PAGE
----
TEL Lesson Plan
Shakespearean Language and Historical and Social Contexts in Literature

Grade Level: 12
Subject: Language Arts/English IV (3005)/ Reading
Time Frame:


Using various critical articles to understand the language used in Shakespeare’s literature, students will write a report giving several examples of the language used during the Elizabethan era and the meaning of those terms and phrases. They will then share orally with the class.

Databases/Other Resources

Expanded Academic ASAP


Students will research the use of language by Shakespeare, write a report explaining what they found, and then discuss their findings with the class. In the report and discussion, students will ideally synthesize and analyze the readings and articulate their own thoughts on how language evolves over time, and how interpretations of Shakespeare and of other historical writings may (or may not) change due to social, cultural, and historical changes. This is an opportunity for students to reflect on how culture shapes literature, including both the writing and the reading of it.


Steps for Teacher

Steps for Librarian


Steps for Student

1.    Access the Tennessee Electronic Library.

2.    Select Expanded Academic ASAP.

3.    Enter the subject search: William Shakespeare.

4.    Click on the narrow by subdivision button.

5.    Click on View under language.

6.    Examine several articles that explore the use of language by Shakespeare.

7.    Write a report giving several examples of language used in Shakespeare’s time that isn’t used today and tell how this knowledge improved your understanding of his plays. Include in the report thoughts on how Shakespearean language reflects Elizabethan culture or the historical moment.

8.    Discuss your research with your class.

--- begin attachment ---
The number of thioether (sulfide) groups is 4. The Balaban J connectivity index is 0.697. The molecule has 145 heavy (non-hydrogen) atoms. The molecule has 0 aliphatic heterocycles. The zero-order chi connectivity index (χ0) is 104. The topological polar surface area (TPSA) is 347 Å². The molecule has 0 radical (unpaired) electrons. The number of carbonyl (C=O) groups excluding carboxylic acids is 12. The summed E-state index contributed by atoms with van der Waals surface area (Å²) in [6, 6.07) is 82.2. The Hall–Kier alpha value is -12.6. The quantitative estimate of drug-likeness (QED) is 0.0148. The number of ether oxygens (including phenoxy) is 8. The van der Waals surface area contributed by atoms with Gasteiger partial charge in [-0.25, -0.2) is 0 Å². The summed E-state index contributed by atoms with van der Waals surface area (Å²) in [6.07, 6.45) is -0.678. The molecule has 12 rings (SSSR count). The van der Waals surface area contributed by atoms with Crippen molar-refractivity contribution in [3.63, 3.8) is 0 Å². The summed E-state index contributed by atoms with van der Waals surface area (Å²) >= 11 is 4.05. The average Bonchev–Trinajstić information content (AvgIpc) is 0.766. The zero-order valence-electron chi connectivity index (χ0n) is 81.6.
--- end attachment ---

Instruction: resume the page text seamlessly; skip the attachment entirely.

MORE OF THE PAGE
Related Activities

1.  Write a scene for a play using Shakespearean language.

2.  Watch a video production of a Shakespeare play and compare the language of the video to that of the
     print version.

3.  Obtain a copy of these books if possible: Coined by Shakespeare:  Words and Meanings First Used by
    the Bard
by Jeff McQuain or Shakespeare’s Language by Frank Kermode.

4.  View clips from contemporary performances and/or adaptations of Shakespeare’s work (e.g., the 1996
     film Romeo and Juliet (Dir. Baz Luhrmann); the modern adaptation Hamlet directed by Michael
    Almereyda (2000). Discuss differences and commonalities among different performances and readings  
    of Shakespeare. How much is the work and subject matter of Shakespeare specific to his time? In what
    ways is his writing relevant to readers today?

Students’ presentations, in-class discussions, and written reports will provide a variety of assessment methods. Students’ oral and written comments may be evaluated particularly in terms of:

-          Locating information sources appropriate to the search task

-          Using those sources to extract, analyze, and articulate information relevant to the assignment

-          Applying critical thinking to synthesizing and analyzing both Shakespearean literature and related
           literary criticism

-          Articulating in oral and written form both others’ and one’s original ideas

Other approaches to assessment might include small group discussions and small group presentations.  

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